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A Mother filed a paternity petition seeking a determination of parentage, custody, visitation and child support. Attempts to serve alleged father were fraught with procedural errors. The trial court authorized service by publication; however, mother's publication notice did not comply with the timing requirements outlined in 12 O.S.Supp. 2017 section 2004(C)(3)(c). Finally, after attempting service by publication, mother's counsel filed a motion seeking a default but failed to serve the motion on father's attorney. After the trial court issued a default paternity ruling, father sought to vacate the judgment. Cumulative problems with service of process and notice warranted vacating the judgment but the trial court refused to set it aside. Father filed the underlying appeal. Considering the multitude of legal errors, weighing public policy and other equitable factors, the Oklahoma Supreme Court found the trial court erred in denying Father's timely Motion to Vacate Default Judgment. The order was vacated and the matter remanded back to the trial court for further proceedings. View "Velasco v. Ruiz" on Justia Law

Posted in: Family Law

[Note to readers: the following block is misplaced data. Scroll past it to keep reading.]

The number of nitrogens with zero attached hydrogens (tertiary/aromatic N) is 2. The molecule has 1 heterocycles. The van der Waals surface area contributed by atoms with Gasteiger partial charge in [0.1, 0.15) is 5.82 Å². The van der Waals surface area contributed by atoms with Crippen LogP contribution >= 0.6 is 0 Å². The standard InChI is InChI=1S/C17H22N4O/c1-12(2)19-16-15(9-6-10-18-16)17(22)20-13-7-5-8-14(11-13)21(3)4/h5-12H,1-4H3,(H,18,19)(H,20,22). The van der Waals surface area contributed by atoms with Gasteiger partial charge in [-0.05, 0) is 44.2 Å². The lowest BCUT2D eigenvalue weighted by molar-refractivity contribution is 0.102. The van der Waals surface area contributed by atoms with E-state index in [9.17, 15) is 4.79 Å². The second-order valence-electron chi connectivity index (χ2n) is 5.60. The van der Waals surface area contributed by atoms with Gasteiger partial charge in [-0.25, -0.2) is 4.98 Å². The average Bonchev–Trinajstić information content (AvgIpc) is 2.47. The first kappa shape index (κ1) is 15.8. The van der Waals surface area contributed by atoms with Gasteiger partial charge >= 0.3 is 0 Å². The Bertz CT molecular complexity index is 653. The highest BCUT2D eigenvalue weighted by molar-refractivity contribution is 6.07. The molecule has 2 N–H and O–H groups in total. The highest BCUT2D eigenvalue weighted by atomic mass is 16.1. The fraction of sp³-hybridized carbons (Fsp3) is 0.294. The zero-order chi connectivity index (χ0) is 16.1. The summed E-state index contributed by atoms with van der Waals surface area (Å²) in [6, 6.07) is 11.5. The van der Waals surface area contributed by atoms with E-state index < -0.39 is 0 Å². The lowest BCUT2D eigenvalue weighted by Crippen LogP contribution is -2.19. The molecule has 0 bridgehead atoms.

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The daughter of a deceased employee brought a wrongful death action against the her father’s employer for intentional tort, asserting that the employer was willful, wanton, and intentional in directing the decedent-employee to perform certain tasks that the decedent's employer knew was certain or substantially certain to result in the decedent-employee's death. She sought declaratory relief that the exclusive liability provision of the Workers' Compensation Act was unconstitutional. The district court declared the Act's exclusivity provision constitutional, ultimately determined the decedent-employer's liability was exclusively governed by the Oklahoma Workers' Compensation Act, and dismissed the daughter's petition. The Court of Civil Appeals declared the statute unconstitutional as a special law in violation of Okla. Const. art. 5, sections 46, 59. The COCA reversed the district court's order of dismissal and remanded the matter for further proceedings. Based on its review of the undisputed facts, the Oklahoma Constitution, and applicable laws, the Oklahoma Supreme Court found the portion of section 12 that included intentional torts was “not within the walls of the workers' compensation scheme or jurisdiction.” This analysis applied equally to subsequent iterations found in Okla. Stat. tit. 85A, section 5(B)(2)(2013),4 209(B),5 and Okla. Stat. tit. 85, section 302(B)(2011) (now repealed). Accordingly, the district court's order was reversed and the matter remanded to the district court for further proceedings. View "Wells v. Oklahoma Roofing & Sheet Metal" on Justia Law